Safe Storage of Laboratory Chemicals

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Department of Safety and Environmental Compliance

 

Safe Storage of Laboratory Chemicals

The purpose of this section is to identify and classify hazardous chemicals that are commonly used in a research environment. Once identified, each laboratory must establish a policy to provide for the proper storage, handling and use of these chemicals.

All laboratories should be inspected periodically to identify which system chemicals are stored by. More than likely, at least one of the following examples of poor chemical storage practices will be found in the laboratory.

  • Chemicals stored in random order
  • Chemical stored in alphabetical order
  • Chemicals stored by poorly chosen categories, such as all acids (inorganic, organic and strong oxidizers) stored together
  • Chemicals stored in hood
  • Flammables stored in domestic refrigerator
  • Food and drinks stored along side of chemicals in refrigerators
  • Overcrowded shelves requiring manipulation of several containers to remove the container of interest
  • Chemicals left on bench top where last used or shoved into out-of-the-way location to make room for ongoing experiments
  • Inventory control is poor or non-existent, containers are not dated; containers are obviously ancient
  • Some containers have no labels or labeled in such a manner that does not adequately describe the contents or hazards
  • Containers stored on the floor
  • Caps on containers are missing, deteriorated or badly fitting

Accidents resulting from poor storage techniques are preventable. In most cases, poor storage practices have not yet caused a disaster. However the potential for such a disaster is extremely high. Many of the storage requirements presently recommended have been learned through adverse experiences and thus incorporated into regulations. Certain of these regulations, specifically those related to storage and handling of carcinogens, are not to be ignored. The specific Safety Data Sheet (SDS) should be consulted before use and when questions arise concerning chemical properties and associated hazards.
Use of appropriate storage cabinets, for each type of hazardous chemical, can significantly reduce risks, whereas inappropriate cabinets increase the dangers. Wooden storage cabinets for acids are safer and more durable than metal cabinets, unless a metal cabinet is specially treated with a corrosion-resistant coating. Likewise, specially designed fireproof metal cabinets are preferable for storage of flammable materials, since they can maintain flammable liquids below vaporization temperatures, even in a fire. Steel cabinets common in most labs are highly inappropriate for storage of flammables since they allow heat from a fire to be quickly transferred to the cabinet shelves. This results in rapid vaporization of the flammable liquid, bottle breakage and accelerated fire spreading.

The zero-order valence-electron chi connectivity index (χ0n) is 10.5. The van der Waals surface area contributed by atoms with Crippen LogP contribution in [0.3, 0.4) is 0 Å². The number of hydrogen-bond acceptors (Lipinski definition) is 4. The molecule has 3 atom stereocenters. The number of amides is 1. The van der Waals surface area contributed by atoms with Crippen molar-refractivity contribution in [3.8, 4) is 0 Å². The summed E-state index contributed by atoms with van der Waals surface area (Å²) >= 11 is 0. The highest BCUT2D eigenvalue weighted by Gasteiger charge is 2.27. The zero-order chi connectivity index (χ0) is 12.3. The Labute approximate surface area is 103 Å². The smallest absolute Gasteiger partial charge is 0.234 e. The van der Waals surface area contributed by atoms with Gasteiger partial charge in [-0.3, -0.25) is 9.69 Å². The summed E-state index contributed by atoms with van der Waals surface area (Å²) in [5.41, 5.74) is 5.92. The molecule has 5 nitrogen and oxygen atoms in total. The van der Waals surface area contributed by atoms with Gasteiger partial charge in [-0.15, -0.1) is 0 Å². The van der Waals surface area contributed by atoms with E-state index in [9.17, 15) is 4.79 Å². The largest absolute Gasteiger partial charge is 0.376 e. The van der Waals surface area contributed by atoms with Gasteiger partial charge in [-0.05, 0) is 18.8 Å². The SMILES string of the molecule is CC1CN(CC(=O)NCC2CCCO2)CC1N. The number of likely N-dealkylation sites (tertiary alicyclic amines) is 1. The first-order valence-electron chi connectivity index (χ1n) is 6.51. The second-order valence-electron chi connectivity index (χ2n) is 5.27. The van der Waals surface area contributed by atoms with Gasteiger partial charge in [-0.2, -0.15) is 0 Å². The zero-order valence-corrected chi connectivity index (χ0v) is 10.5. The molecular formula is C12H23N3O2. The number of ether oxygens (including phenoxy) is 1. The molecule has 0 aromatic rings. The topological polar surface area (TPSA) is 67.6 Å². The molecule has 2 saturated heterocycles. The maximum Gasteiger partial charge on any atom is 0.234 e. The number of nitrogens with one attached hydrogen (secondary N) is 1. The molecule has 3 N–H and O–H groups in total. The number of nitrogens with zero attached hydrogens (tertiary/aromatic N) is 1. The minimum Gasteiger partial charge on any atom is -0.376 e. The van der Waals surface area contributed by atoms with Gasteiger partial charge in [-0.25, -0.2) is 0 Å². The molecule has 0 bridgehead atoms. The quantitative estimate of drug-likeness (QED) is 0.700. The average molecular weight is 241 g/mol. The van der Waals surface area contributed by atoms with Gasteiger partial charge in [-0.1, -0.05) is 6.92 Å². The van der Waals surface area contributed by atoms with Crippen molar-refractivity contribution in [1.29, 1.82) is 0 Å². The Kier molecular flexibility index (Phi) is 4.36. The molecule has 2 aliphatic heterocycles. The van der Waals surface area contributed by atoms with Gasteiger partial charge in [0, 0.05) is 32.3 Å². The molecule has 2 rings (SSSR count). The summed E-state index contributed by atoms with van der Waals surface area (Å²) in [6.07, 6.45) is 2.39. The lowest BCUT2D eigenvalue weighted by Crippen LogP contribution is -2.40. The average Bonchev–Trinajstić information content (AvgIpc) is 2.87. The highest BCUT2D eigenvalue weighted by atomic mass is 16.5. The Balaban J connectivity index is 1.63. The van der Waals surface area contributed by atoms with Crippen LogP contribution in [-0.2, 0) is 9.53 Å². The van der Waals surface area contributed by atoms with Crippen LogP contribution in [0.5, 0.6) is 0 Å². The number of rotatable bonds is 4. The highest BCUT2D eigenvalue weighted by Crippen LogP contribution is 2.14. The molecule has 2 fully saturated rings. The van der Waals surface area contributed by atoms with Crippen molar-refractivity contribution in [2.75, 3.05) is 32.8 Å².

Basic Rules for Hazardous Chemical Storage:

  • Date all chemicals on receipt
  • Maintain a permanent inventory that is verified annually
  • Establish a separate and secure storage area for chemicals
  • Do not store chemicals in fume hoods or work areas
  • Label storage areas and cabinets to identify the hazardous nature of products stored within
  • Properly identify all unlabeled products before storing
  • Never store flammable chemicals in a standard domestic refrigerator
  • Storing chemicals on the floor, even temporarily, should be avoided
  • Chemicals should not be stored above eye level so that storage circumstances can always be easily evaluated (corroded containers or deteriorating container)
  • Any shelving within the storage area should be firmly secured to the floor and wall
  • Island shelf assemblies should be avoided unless they are secured to the ceiling
  • Lips on storage shelves are recommended to prevent bottles from falling off
  • Wooden shelves are best suited for general storage since they are less effective heat conductors, but metal shelves should be used for flammable to reduce fire hazards
  • Chemical storage under, over or near a sink should be avoided since many chemicals are affected by moisture and can become highly hazardous
  • Chemical storage should be away from heavily traveled areas
  • All storage cabinets or closets should be locked when not in use
  • Stored chemicals should be cool and dry and have caps and lids tightly closed; no chemical should be on the outside of the container
  • Stored chemicals should be arranged in compatible families rather than in alphabetical order
  • Extremely hazardous chemicals should be purchased in as small a quantities are possible
  • Post emergency telephone numbers in the chemical storage areas
  • Install smoke detectors and appropriate fire extinguishers in all chemical storage areas